Red and white are also used to display the number 81 on many patches, as in "Support 81, Route 81". The 8 and 1 stand for the respective positions in the alphabet of H and A. These are used by friends and supporters of the club, in deference to club rules which purport to restrict the wearing of Hells Angels imagery to club members.
The diamond-shaped one-percenter patch is also used, displaying '1%', in red on a white background with a red merrowed border. The term one-percenter is said to be a response to the American Motorcyclist Association (AMA) comment on the Hollister incident, to the effect that 99% of motorcyclists were law-abiding citizens and the last 1% were outlaws. The AMA has no record of such a statement to the press, and call this story apocryphal.[22]

New York Hells Angels patch.
Most members wear a rectangular patch (again, white background with red letters and a red merrowed border) identifying their respective chapter locations. Another similarly designed patch reads "Hells Angels". When applicable, members of the club wear a patch denoting their position or rank within the organization. The patch is rectangular, and, similarly to the patches described above, displays a white background with red letters and a red merrowed border. Some examples of the titles used are President, Vice President, Secretary, Treasurer, and Sergeant at Arms. This patch is usually worn above the 'club location' patch. Some members also wear a patch with the initials "AFFA", which stands for "Angels Forever; Forever Angels", referring to their lifelong membership in the biker club (i.e., "once a member, always a member").
The book Gangs, written by Tony Thompson (a crime correspondent for The Observer), states that Stephen Cunningham, a member of the Angels, sported a new patch after he recovered from attempting to set a bomb: two Nazi-style SS lightning bolts below the words 'Filthy Few'. Some law enforcement officials claim that the patch is only awarded to those who have committed, or are prepared to commit, murder on behalf of the club. According to a report from the R. v. Bonner and Lindsay case in 2005 (see related section below), another patch, similar to the 'Filthy Few' patch, is the 'Dequiallo' patch. This patch "signifies that the wearer has fought law enforcement on arrest".[23] There is no common convention as to where the patches are located on the members' jacket/vest.
In March 2007, the Hells Angels filed suit against the Walt Disney Motion Pictures Group alleging that the film entitled Wild Hogs used both the name and distinctive logo of the Hells Angels Motorcycle Corporation without permission.[24] The suit was eventually voluntarily dismissed,[25] after it received assurances from Disney that its references would not appear in the film.[26]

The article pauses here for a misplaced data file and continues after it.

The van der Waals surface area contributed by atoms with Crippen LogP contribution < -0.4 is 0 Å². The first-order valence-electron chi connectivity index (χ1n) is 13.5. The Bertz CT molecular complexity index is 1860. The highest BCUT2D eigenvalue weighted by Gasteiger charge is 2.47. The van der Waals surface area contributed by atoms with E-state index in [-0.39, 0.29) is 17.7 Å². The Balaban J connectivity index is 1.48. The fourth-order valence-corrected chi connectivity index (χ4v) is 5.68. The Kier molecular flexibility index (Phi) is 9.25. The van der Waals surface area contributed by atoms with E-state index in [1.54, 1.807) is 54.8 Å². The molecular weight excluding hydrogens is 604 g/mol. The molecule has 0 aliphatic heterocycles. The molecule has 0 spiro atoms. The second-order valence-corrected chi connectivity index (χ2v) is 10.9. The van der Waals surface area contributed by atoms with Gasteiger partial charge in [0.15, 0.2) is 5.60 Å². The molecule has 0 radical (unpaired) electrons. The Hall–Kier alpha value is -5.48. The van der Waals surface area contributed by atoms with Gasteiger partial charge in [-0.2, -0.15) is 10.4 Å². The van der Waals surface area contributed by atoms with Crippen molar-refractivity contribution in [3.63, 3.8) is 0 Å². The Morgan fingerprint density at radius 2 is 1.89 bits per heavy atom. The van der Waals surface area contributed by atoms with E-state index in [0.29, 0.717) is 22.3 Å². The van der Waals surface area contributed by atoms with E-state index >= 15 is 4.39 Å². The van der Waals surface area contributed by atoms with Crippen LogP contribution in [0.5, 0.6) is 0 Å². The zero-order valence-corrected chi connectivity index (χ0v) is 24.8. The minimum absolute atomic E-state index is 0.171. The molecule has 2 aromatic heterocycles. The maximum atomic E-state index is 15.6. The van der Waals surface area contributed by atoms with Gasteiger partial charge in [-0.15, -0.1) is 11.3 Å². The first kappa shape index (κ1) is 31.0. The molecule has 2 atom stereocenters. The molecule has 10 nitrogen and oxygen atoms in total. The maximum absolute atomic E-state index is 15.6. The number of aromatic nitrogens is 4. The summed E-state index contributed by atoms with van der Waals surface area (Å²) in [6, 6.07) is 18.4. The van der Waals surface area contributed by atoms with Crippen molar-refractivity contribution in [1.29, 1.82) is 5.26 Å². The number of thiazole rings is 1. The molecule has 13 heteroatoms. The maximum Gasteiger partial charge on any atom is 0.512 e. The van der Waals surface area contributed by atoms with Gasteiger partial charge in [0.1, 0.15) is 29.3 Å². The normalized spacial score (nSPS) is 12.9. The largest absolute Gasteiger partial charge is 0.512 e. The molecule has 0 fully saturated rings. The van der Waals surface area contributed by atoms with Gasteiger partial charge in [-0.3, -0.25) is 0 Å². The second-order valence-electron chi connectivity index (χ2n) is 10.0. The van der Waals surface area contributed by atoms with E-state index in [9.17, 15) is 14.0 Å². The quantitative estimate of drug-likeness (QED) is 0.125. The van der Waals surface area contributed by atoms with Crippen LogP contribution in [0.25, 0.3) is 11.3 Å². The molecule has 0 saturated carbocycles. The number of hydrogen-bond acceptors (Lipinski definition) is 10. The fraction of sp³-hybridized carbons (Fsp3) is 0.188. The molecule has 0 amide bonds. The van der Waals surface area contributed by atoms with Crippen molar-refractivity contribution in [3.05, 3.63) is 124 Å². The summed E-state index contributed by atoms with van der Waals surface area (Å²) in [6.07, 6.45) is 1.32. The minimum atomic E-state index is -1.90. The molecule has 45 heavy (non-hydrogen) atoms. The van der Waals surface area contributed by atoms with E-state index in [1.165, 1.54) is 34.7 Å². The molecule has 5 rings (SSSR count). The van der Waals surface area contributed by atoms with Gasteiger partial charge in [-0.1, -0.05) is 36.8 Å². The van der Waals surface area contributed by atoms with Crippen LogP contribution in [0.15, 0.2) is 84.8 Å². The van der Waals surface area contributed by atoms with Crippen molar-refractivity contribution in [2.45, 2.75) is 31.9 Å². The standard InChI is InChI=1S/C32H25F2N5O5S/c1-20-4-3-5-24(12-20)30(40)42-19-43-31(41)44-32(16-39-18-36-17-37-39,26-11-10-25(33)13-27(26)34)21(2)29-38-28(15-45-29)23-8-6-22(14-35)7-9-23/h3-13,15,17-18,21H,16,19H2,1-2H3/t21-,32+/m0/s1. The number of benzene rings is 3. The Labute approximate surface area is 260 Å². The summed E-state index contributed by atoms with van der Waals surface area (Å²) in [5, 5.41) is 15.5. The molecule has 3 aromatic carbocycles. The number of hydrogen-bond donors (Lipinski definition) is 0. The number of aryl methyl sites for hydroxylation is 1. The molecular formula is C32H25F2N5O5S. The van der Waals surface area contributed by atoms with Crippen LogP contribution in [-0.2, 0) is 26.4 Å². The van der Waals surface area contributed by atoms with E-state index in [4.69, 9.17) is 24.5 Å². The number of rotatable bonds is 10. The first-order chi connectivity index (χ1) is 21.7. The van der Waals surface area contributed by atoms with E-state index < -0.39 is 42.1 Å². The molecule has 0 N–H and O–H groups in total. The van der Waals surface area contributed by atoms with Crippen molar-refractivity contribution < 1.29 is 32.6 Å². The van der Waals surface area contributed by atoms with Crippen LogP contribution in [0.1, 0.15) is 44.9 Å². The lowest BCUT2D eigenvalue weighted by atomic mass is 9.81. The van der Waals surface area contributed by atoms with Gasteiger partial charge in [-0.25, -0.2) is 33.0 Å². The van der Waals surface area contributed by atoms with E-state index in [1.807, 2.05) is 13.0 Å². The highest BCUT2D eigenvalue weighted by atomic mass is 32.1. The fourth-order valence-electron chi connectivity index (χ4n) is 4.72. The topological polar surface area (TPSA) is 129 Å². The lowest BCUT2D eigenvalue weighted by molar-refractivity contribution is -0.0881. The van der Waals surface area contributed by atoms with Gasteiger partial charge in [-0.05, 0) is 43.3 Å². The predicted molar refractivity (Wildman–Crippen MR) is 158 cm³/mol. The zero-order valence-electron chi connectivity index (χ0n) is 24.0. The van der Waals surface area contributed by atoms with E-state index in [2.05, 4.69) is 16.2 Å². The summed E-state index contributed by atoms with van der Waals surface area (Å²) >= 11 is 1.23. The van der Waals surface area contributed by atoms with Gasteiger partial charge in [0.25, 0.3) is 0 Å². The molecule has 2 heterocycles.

In October 2010, the Hells Angels filed a lawsuit against Alexander McQueen for "misusing its trademark winged death heads symbol"[27] in several items from its Autumn/Winter 2010 collection. The lawsuit is also aimed at Saks Fifth Avenue and, which stock the jacquard box dress and knuckle duster ring which bear the symbol which has been used since at least 1948 and is protected by the U.S. Patent and Trademark Office.[28] A handbag and scarf was also named in lawsuit.[29] The lawyer representing Hells Angels claimed "This isn’t just about money, it’s about membership. If you’ve got one of these rings on, a member might get really upset that you’re an impostor."[30] Saks refused to comment, Zappos had no immediate comment and the company's parent company, PPR, could not be reached for comment.[31] The company settled the case with the Hells Angels after agreeing to remove all of the merchandise featuring the logo from sale on their website, stores and concessions and recalling any of the goods which have already been sold and destroying them.[32][33][34]


In order to become a Hells Angels prospect, candidates must have a valid driver's license, a motorcycle over 750cc and have the right combination of personal qualities. It is said the club excludes child molesters and individuals who have applied to become police or prison officers.[35] At least one chapter requires that a candidate be a white male.[36]
After a lengthy, phased process, a prospective member is first deemed to be a 'hang-around', indicating that the individual is invited to some club events or to meet club members at known gathering places.
If the hang-around is interested, he may be asked to become an 'associate', a status that usually lasts a year or two. At the end of that stage, he is reclassified as 'prospect', participating in some club activities, but not having voting privileges while he is evaluated for suitability as a full member. The last phase, and highest membership status, is 'Full Membership' or 'Full-Patch'.[37] The term Full-Patch refers to the complete four-piece crest, including the 'Death Head' logo, two rockers (top rocker: 'Hells Angels'; bottom rocker: State or Territory claimed) and the rectangular 'MC' patch below the wing of the Death's Head. Prospects are allowed to wear only a bottom rocker with the State or Territory name along with the rectangular 'MC' patch.